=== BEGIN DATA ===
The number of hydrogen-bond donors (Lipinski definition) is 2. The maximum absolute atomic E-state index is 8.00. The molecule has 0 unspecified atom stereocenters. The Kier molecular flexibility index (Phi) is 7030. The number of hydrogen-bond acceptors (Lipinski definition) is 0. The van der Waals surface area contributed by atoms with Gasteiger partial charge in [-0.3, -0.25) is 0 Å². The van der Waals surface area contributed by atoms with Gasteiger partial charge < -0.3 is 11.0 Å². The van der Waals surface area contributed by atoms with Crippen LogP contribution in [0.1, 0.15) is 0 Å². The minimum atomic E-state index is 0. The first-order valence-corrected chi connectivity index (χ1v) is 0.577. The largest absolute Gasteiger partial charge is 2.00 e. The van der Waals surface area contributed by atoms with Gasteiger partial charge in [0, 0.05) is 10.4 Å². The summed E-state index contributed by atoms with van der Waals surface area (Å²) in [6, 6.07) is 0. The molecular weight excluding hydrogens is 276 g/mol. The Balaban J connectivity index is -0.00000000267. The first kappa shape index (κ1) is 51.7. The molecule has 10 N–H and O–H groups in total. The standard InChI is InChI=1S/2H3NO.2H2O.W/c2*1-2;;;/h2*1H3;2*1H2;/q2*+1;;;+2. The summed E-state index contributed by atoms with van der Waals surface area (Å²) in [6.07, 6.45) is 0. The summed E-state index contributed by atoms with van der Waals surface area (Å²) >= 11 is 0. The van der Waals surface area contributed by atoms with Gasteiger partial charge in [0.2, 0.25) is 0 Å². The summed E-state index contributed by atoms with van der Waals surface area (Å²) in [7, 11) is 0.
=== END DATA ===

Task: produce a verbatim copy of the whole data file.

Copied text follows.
The number of hydrogen-bond donors (Lipinski definition) is 2. The maximum absolute atomic E-state index is 8.00. The molecule has 0 unspecified atom stereocenters. The Kier molecular flexibility index (Phi) is 7030. The number of hydrogen-bond acceptors (Lipinski definition) is 0. The van der Waals surface area contributed by atoms with Gasteiger partial charge in [-0.3, -0.25) is 0 Å². The van der Waals surface area contributed by atoms with Gasteiger partial charge < -0.3 is 11.0 Å². The van der Waals surface area contributed by atoms with Crippen LogP contribution in [0.1, 0.15) is 0 Å². The minimum atomic E-state index is 0. The first-order valence-corrected chi connectivity index (χ1v) is 0.577. The largest absolute Gasteiger partial charge is 2.00 e. The van der Waals surface area contributed by atoms with Gasteiger partial charge in [0, 0.05) is 10.4 Å². The summed E-state index contributed by atoms with van der Waals surface area (Å²) in [6, 6.07) is 0. The molecular weight excluding hydrogens is 276 g/mol. The Balaban J connectivity index is -0.00000000267. The first kappa shape index (κ1) is 51.7. The molecule has 10 N–H and O–H groups in total. The standard InChI is InChI=1S/2H3NO.2H2O.W/c2*1-2;;;/h2*1H3;2*1H2;/q2*+1;;;+2. The summed E-state index contributed by atoms with van der Waals surface area (Å²) in [6.07, 6.45) is 0. The summed E-state index contributed by atoms with van der Waals surface area (Å²) >= 11 is 0. The van der Waals surface area contributed by atoms with Gasteiger partial charge in [0.2, 0.25) is 0 Å². The summed E-state index contributed by atoms with van der Waals surface area (Å²) in [7, 11) is 0.